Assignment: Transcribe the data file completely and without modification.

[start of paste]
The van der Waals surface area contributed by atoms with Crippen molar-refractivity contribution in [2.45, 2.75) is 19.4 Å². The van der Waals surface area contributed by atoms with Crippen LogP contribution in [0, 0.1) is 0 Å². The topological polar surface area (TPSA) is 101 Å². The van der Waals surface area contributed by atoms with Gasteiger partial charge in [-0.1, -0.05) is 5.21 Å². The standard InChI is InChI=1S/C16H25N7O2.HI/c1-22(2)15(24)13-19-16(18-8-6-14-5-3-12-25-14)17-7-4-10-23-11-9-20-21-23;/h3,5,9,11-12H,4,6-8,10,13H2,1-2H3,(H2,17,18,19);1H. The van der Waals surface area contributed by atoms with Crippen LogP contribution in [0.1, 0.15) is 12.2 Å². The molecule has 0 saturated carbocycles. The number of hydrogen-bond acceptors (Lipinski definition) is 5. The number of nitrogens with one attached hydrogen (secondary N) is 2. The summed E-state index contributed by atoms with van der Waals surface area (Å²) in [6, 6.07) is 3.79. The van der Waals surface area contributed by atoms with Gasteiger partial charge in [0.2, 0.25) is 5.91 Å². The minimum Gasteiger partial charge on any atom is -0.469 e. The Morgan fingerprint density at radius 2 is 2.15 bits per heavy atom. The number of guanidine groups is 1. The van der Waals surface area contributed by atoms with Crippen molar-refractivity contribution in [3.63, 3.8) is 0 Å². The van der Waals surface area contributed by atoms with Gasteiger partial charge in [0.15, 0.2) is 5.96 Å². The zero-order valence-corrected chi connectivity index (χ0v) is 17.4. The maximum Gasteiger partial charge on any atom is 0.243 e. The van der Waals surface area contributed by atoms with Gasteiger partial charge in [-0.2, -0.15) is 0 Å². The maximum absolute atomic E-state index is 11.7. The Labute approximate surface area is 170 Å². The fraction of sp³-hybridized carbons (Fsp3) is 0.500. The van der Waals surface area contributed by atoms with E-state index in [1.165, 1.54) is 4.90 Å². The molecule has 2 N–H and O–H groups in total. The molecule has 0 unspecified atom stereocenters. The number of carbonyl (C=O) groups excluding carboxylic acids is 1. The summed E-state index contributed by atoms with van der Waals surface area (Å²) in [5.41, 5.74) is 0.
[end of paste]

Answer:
The van der Waals surface area contributed by atoms with Crippen molar-refractivity contribution in [2.45, 2.75) is 19.4 Å². The van der Waals surface area contributed by atoms with Crippen LogP contribution in [0, 0.1) is 0 Å². The topological polar surface area (TPSA) is 101 Å². The van der Waals surface area contributed by atoms with Gasteiger partial charge in [-0.1, -0.05) is 5.21 Å². The standard InChI is InChI=1S/C16H25N7O2.HI/c1-22(2)15(24)13-19-16(18-8-6-14-5-3-12-25-14)17-7-4-10-23-11-9-20-21-23;/h3,5,9,11-12H,4,6-8,10,13H2,1-2H3,(H2,17,18,19);1H. The van der Waals surface area contributed by atoms with Crippen LogP contribution in [0.1, 0.15) is 12.2 Å². The molecule has 0 saturated carbocycles. The number of hydrogen-bond acceptors (Lipinski definition) is 5. The number of nitrogens with one attached hydrogen (secondary N) is 2. The summed E-state index contributed by atoms with van der Waals surface area (Å²) in [6, 6.07) is 3.79. The van der Waals surface area contributed by atoms with Gasteiger partial charge in [0.2, 0.25) is 5.91 Å². The minimum Gasteiger partial charge on any atom is -0.469 e. The Morgan fingerprint density at radius 2 is 2.15 bits per heavy atom. The number of guanidine groups is 1. The van der Waals surface area contributed by atoms with Crippen molar-refractivity contribution in [3.63, 3.8) is 0 Å². The van der Waals surface area contributed by atoms with Gasteiger partial charge in [0.15, 0.2) is 5.96 Å². The zero-order valence-corrected chi connectivity index (χ0v) is 17.4. The maximum Gasteiger partial charge on any atom is 0.243 e. The van der Waals surface area contributed by atoms with Gasteiger partial charge in [-0.2, -0.15) is 0 Å². The maximum absolute atomic E-state index is 11.7. The Labute approximate surface area is 170 Å². The fraction of sp³-hybridized carbons (Fsp3) is 0.500. The van der Waals surface area contributed by atoms with E-state index in [1.165, 1.54) is 4.90 Å². The molecule has 2 N–H and O–H groups in total. The molecule has 0 unspecified atom stereocenters. The number of carbonyl (C=O) groups excluding carboxylic acids is 1. The summed E-state index contributed by atoms with van der Waals surface area (Å²) in [5.41, 5.74) is 0.